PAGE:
According to director Landis in the 1998 documentary The Stories Behind the Making of 'The Blues Brothers', filmed musical performances by Franklin and Brown took more effort, as neither artist was accustomed to lip-synching their performances on film. Franklin required several takes, and Brown simply rerecorded his performance live. Cab Calloway initially wanted to do a variation on his signature tune, Minnie The Moocher, having done the song in several styles in the past, but Landis insisted that the song be done faithful to the original big band version.

The 1998 sequel, Blues Brothers 2000, had similar traits to the original, including large car chase scenes and musical numbers. John Landis returned to direct the film and Dan Aykroyd reprised his role, joining John Goodman, Joe Morton, and 10-year-old J. Evan Bonifant as the new Blues Brothers. Aretha Franklin and James Brown were among the celebrities returning from the first film. There were also musical performances by Sam Moore, Wilson Pickett, Paul Shaffer, B. B. King, and Eric Clapton, among others. Dozens of artists were packed into an all-star band called The Louisiana Gator Boys. The film was considered a box office failure, only generating a little over $14 million in box office sales on an approximate $28 million budget.

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Debbie Reynolds

in I Love Melvin (1953)

Mary Frances "Debbie" Reynolds (born April 1, 1932) is an Academy Award-nominated American actress, singer, and dancer.

Reynolds was born Mary Frances Reynolds in El Paso, Texas, the second child of Maxine N. (née Harmon; 1913-1999) and Raymond Francis Reynolds (1903-1986), who was a carpenter for Southern Pacific Railroad. Reynolds was a Girl Scout and a troop leader. A scholarship in her name is offered to high-school age Girl Scouts. Her family moved to Burbank, California, in 1939. While a student at John Burroughs High School, at age sixteen, Reynolds won the Miss Burbank Beauty Contest, a motion picture contract with Warner Brothers, and acquired her new first name.

Reynolds regularly appeared in movie musicals, most notably Singin' in the Rain, during the 1950s and chalked up several hit records despite an only intermittent career as a recording artist. Her song "Aba Daba Honeymoon" (featured in the 1950 film Two Weeks With Love as a duet with Carleton Carpenter) was a top 3 hit in 1951. She is also remembered for her smash recording of the theme song "Tammy" which earned her a gold record and was the best-selling single by a female vocalist in 1957 and was number one for 5 weeks on the Billboard pop charts. Reynolds also scored two additional top 25 Billboard hits with "A Very Special Love" in 1958 and 1960's "Am I That Easy to Forget", a pop version of a country hit made famous by both songwriter Carl Belew in 1959, Skeeter Davis in 1960, and several years later by Engelbert Humperdinck.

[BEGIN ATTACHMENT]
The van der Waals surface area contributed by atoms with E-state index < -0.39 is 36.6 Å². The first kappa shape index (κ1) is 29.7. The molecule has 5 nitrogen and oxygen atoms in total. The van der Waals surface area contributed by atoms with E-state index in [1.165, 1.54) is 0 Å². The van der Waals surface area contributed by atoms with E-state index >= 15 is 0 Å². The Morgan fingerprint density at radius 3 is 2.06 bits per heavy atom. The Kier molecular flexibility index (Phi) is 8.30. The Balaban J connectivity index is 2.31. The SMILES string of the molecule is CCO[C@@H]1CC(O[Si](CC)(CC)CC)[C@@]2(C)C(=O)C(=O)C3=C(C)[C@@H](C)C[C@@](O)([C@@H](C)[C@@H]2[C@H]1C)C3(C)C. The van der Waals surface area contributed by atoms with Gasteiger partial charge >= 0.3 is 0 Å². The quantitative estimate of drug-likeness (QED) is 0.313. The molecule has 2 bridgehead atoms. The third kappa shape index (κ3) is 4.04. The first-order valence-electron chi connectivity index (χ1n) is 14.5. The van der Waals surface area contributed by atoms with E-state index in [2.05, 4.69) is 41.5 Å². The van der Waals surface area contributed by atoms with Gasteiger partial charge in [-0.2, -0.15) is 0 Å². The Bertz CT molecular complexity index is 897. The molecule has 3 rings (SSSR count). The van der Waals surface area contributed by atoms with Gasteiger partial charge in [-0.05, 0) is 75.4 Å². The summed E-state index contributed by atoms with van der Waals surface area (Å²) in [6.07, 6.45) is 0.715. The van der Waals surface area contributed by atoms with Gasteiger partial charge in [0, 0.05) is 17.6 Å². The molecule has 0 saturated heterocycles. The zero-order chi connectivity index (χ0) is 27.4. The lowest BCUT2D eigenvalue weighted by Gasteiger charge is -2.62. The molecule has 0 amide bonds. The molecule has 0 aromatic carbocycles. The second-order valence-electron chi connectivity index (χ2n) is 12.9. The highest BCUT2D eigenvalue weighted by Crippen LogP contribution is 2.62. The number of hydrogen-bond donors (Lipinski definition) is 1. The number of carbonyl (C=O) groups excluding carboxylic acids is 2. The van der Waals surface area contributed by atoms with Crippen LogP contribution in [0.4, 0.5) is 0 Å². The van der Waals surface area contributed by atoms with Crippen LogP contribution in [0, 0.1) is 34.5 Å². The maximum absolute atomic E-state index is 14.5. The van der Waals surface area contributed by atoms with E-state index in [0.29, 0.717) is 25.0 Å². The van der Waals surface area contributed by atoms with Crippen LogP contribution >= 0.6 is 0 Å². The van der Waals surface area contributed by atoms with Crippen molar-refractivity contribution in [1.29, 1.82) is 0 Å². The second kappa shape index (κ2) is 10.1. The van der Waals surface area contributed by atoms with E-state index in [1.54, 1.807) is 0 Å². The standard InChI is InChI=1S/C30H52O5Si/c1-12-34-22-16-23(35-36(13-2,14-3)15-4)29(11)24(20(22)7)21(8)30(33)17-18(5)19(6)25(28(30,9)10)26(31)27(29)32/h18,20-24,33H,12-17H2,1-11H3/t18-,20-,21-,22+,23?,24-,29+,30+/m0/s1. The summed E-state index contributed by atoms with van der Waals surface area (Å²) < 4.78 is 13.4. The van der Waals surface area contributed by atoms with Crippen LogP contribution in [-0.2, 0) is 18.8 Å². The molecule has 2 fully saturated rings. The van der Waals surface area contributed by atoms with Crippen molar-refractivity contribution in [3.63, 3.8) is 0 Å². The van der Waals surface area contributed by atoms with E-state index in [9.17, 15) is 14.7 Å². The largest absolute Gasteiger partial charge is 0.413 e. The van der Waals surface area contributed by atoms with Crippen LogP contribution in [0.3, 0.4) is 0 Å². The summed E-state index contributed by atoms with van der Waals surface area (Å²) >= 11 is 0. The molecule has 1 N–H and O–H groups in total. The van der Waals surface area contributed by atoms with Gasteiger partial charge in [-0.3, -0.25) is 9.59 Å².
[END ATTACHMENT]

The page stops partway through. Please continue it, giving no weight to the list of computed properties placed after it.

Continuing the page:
During the 1950s, Reynolds also starred in numerous movies, such as Bundle of Joy, with her then husband, Eddie Fisher, recorded hit songs (most notably "Tammy" from her 1957 film Tammy and the Bachelor, playing opposite Leslie Nielsen, the first of the series of Tammy movies), and headlined in major Las Vegas showrooms. Her starring role in The Unsinkable Molly Brown (1964) led to an Oscar nomination, but she lost to Julie Andrews in Mary Poppins. She played Jeanine Deckers in The Singing Nun.

In what Reynolds called the "stupidest mistake of my entire career", she made big headlines in 1970 after instigating a fight with NBC over cigarette advertising on her TV show. NBC canceled the show.

She is still making appearances in film and television, one of the few actors from MGM's "golden age of film" (along with Mickey Rooney, Lauren Bacall, Margaret O'Brien, Jane Powell, Rita Moreno, Leslie Caron, Dean Stockwell, Angela Lansbury, Russ Tamblyn and June Lockhart) who are still active in filmmaking. From 1999 to its 2006 finale, she played the recurring role of Grace's ditzy mother Bobbi Adler on the NBC sitcom Will & Grace. She also plays a recurring role in the Disney Channel Original Movie (DCOM) Halloweentown series as Aggie Cromwell. Reynolds made a guest appearance as a presenter at the 69th Annual Academy Awards.

Reynolds has several CDs on the market of both vintage performances and later recordings.